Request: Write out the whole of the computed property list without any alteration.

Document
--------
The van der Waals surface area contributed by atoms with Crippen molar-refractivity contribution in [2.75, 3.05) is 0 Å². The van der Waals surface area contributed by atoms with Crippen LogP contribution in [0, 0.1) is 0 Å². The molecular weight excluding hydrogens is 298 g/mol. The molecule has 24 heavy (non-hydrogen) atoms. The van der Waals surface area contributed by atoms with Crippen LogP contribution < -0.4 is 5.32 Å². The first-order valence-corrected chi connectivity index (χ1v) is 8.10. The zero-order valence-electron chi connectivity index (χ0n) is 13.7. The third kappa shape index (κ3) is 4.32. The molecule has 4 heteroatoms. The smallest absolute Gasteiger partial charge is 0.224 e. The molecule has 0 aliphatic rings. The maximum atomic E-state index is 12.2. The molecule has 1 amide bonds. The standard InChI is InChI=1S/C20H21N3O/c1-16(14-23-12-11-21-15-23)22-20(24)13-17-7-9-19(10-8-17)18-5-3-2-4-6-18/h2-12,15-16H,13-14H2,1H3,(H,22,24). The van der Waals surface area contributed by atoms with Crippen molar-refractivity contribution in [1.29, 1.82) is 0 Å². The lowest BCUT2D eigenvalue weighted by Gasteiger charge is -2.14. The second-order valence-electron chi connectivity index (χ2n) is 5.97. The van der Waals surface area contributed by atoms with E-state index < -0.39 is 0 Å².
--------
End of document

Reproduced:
The van der Waals surface area contributed by atoms with Crippen molar-refractivity contribution in [2.75, 3.05) is 0 Å². The van der Waals surface area contributed by atoms with Crippen LogP contribution in [0, 0.1) is 0 Å². The molecular weight excluding hydrogens is 298 g/mol. The molecule has 24 heavy (non-hydrogen) atoms. The van der Waals surface area contributed by atoms with Crippen LogP contribution < -0.4 is 5.32 Å². The first-order valence-corrected chi connectivity index (χ1v) is 8.10. The zero-order valence-electron chi connectivity index (χ0n) is 13.7. The third kappa shape index (κ3) is 4.32. The molecule has 4 heteroatoms. The smallest absolute Gasteiger partial charge is 0.224 e. The molecule has 0 aliphatic rings. The maximum atomic E-state index is 12.2. The molecule has 1 amide bonds. The standard InChI is InChI=1S/C20H21N3O/c1-16(14-23-12-11-21-15-23)22-20(24)13-17-7-9-19(10-8-17)18-5-3-2-4-6-18/h2-12,15-16H,13-14H2,1H3,(H,22,24). The van der Waals surface area contributed by atoms with Crippen molar-refractivity contribution in [1.29, 1.82) is 0 Å². The lowest BCUT2D eigenvalue weighted by Gasteiger charge is -2.14. The second-order valence-electron chi connectivity index (χ2n) is 5.97. The van der Waals surface area contributed by atoms with E-state index < -0.39 is 0 Å².